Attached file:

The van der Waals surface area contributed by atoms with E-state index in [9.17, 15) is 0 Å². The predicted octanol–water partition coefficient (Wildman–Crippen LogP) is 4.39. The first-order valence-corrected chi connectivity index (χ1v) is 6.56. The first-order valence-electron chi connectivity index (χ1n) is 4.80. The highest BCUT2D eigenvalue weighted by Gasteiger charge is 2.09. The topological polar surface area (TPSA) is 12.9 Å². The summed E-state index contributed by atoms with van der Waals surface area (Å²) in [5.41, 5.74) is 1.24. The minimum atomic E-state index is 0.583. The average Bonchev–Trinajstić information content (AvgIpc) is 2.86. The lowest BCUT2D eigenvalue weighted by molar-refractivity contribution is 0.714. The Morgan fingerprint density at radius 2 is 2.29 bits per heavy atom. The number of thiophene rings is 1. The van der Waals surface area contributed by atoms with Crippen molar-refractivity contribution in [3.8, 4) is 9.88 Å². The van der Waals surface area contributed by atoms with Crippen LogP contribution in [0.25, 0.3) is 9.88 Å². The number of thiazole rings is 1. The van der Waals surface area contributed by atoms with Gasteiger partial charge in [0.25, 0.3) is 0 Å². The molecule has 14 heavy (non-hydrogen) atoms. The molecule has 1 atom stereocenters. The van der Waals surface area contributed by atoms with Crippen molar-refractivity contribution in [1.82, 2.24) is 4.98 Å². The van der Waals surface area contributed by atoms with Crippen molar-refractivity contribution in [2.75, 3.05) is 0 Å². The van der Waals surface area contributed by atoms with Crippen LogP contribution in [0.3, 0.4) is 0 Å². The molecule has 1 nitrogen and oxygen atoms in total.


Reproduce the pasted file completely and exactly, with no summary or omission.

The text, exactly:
The van der Waals surface area contributed by atoms with E-state index in [9.17, 15) is 0 Å². The predicted octanol–water partition coefficient (Wildman–Crippen LogP) is 4.39. The first-order valence-corrected chi connectivity index (χ1v) is 6.56. The first-order valence-electron chi connectivity index (χ1n) is 4.80. The highest BCUT2D eigenvalue weighted by Gasteiger charge is 2.09. The topological polar surface area (TPSA) is 12.9 Å². The summed E-state index contributed by atoms with van der Waals surface area (Å²) in [5.41, 5.74) is 1.24. The minimum atomic E-state index is 0.583. The average Bonchev–Trinajstić information content (AvgIpc) is 2.86. The lowest BCUT2D eigenvalue weighted by molar-refractivity contribution is 0.714. The Morgan fingerprint density at radius 2 is 2.29 bits per heavy atom. The number of thiophene rings is 1. The van der Waals surface area contributed by atoms with Crippen molar-refractivity contribution in [3.8, 4) is 9.88 Å². The van der Waals surface area contributed by atoms with Crippen LogP contribution in [0.25, 0.3) is 9.88 Å². The number of thiazole rings is 1. The van der Waals surface area contributed by atoms with Gasteiger partial charge in [0.25, 0.3) is 0 Å². The molecule has 14 heavy (non-hydrogen) atoms. The molecule has 1 atom stereocenters. The van der Waals surface area contributed by atoms with Crippen molar-refractivity contribution in [1.82, 2.24) is 4.98 Å². The van der Waals surface area contributed by atoms with Crippen molar-refractivity contribution in [2.75, 3.05) is 0 Å². The van der Waals surface area contributed by atoms with Crippen LogP contribution in [0.3, 0.4) is 0 Å². The molecule has 1 nitrogen and oxygen atoms in total.